Claims made by National Highways or local authorities to recover the costs of repair work following an accident involving a third party are called green claims. In the year to March 2021, National Highways recovered £15.5 million in green claims from third parties. Critics accuse contractors working for National Highways and its predecessors of inflating the value of many such claims. It’s a practice that they allege has been going on for years.

During a House of Lords debate in 2017, the Earl of Lytton, a chartered surveyor, said overcharging was commonplace.

“Highways England’s contractors are apparently not averse to submitting inflated green claims for highway infrastructure damage caused during motor accidents,” he said. “These increase insurance costs and appear to [exceed] the contractual arrangements with Highways England, and yet nothing seems to be done about them.”

In the same year, CMA estimated that green claims had been inflated by a total of £10m over the previous three years. At the time, it had just won a court ruling against Kier Highways, a contractor, that it accused of submitting a higher claim for costs to its insurer client than it would normally have charged Highways England, including £70 an hour for “asset incident watchmen” rather than the £25 it charged Highways England for the same service.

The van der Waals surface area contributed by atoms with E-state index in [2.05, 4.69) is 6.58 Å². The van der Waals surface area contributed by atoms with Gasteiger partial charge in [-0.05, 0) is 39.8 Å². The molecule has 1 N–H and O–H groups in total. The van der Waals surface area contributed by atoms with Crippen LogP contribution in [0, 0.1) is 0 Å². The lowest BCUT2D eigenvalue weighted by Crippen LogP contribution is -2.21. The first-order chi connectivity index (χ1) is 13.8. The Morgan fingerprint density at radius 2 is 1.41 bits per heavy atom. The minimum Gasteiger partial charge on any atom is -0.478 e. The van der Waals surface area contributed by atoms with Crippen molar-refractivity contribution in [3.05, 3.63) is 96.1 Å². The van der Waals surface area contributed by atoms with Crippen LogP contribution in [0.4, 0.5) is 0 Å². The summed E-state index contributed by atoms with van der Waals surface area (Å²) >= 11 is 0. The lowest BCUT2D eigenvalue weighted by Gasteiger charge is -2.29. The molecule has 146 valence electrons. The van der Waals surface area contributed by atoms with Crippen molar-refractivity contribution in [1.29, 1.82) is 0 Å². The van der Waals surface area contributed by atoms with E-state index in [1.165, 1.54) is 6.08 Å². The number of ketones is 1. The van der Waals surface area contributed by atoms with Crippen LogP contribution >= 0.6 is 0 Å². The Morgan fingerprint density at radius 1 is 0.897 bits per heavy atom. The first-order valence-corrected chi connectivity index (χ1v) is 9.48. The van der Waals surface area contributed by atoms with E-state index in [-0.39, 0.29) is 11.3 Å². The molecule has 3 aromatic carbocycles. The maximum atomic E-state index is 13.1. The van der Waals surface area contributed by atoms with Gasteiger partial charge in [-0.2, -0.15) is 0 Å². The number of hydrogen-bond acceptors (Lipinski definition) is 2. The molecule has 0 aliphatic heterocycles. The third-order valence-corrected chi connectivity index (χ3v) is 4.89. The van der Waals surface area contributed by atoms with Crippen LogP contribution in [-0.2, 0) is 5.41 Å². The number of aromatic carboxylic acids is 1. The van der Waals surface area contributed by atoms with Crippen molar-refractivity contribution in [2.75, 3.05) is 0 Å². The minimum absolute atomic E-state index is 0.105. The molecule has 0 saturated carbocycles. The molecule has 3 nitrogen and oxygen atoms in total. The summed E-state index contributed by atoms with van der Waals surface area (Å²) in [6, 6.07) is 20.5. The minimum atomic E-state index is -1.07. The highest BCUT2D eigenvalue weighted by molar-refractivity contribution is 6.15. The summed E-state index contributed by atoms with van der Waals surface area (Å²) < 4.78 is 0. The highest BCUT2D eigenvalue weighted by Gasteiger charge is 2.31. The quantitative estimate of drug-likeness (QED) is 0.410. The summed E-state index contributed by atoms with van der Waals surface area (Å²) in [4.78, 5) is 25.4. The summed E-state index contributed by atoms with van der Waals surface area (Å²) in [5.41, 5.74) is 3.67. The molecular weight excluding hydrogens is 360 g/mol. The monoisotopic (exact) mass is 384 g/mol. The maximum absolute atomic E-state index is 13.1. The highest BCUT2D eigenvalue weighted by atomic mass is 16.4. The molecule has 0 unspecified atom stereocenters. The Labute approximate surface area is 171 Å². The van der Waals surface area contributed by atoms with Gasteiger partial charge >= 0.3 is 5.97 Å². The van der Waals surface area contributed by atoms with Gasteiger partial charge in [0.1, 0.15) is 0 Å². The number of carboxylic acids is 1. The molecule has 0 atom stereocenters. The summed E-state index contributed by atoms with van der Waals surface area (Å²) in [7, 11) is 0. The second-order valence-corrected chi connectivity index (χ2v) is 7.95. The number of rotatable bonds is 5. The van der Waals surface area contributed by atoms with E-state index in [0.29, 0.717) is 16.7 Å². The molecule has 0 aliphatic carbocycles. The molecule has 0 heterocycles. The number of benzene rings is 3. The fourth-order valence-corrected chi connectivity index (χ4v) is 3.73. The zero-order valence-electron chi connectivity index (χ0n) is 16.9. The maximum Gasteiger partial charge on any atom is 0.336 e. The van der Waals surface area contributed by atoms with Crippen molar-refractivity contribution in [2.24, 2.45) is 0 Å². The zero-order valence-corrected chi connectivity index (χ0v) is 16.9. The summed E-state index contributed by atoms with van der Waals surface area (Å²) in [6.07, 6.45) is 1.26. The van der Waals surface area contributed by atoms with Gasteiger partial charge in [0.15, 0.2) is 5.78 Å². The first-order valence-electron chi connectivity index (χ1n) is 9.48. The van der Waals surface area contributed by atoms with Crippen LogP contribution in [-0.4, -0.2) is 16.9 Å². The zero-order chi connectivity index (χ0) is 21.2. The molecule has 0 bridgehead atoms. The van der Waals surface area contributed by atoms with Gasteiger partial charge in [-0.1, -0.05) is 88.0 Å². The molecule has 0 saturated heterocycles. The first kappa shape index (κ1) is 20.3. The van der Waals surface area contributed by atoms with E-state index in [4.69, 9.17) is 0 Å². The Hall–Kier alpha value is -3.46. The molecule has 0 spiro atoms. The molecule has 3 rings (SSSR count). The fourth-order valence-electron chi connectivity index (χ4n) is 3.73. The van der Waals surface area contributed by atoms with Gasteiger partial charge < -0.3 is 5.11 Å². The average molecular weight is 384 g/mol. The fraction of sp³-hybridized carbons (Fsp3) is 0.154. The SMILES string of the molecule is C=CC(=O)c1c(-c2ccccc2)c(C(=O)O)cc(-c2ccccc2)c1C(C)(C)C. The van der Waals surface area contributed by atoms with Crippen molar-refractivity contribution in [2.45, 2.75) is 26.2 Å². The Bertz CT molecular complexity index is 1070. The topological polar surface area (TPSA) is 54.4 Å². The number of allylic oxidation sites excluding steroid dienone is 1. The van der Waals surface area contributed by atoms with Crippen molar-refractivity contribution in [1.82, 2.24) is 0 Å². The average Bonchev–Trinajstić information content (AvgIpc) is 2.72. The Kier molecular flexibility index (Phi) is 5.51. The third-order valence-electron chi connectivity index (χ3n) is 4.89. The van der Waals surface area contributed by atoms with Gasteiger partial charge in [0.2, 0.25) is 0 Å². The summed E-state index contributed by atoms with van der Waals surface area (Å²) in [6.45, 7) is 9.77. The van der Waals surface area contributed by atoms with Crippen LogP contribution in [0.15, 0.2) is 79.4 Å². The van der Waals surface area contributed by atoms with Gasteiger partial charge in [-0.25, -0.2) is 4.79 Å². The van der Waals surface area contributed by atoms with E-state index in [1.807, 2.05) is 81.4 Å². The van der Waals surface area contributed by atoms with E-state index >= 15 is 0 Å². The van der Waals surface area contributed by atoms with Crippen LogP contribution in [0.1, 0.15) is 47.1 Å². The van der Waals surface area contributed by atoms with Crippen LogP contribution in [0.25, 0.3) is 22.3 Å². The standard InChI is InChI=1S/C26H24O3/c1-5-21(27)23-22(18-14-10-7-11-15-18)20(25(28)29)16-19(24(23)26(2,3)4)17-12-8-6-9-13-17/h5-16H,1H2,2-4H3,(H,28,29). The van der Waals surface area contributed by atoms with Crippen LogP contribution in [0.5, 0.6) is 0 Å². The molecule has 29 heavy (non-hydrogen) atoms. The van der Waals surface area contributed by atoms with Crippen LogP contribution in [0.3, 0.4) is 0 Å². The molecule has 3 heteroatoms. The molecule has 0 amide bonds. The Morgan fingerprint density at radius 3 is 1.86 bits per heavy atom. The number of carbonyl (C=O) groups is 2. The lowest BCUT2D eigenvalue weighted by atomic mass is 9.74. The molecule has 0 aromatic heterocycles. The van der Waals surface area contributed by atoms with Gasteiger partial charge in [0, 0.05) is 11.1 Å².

In this case, Kier had charged the third party’s insurer directly, because the value of the claim fell below the threshold – typically £10,000 – above which contractors were expected to bill Highways England.

CMA is currently contesting a green claim from National Highways worth £230,000 and involving damage to a bridge, repaired by a contractor. According to CMA, the initial claim, received in 2017, indicated the value was less than £10,000, but by 2019 the final bill was £237,000, which National Highways paid. “We’ve asked National Highways for evidence of a pre-payment audit but have received nothing,” said Swift. “It has now appointed lawyers to pursue its green claim.”

Swift said this and the Higham Road Bridge case are the tip of the iceberg: “I believe green claims and charges imposed directly by contractors are inflated, typically by 50%. There’s talk of auditing procedures being tightened, but I can’t see that they will stop companies from profiteering at the expense of motorists. They will just find a different way and people will continue to pay more than they need to for their motor insurance.”

Council green claims kept in check

Green claims for recompense following repairs to local roads and roads infrastructure damaged by third parties are also issued by councils. The Local Government Association doesn’t collect green claims data, but a freedom of information request submitted to Devon County Council in 2020 revealed that the council had issued 101 green claims for repair costs.

However, it had successfully recovered only 56 of them, worth a total of £112,000. Extrapolated across England’s 24 county councils, this suggests that each year up to £3 million may be recovered from drivers and insurers. Since much of the repair work is done by councils’ own highways departments, it should be safe to assume the incidences of overcharging are at a minimum.

Source: Autocar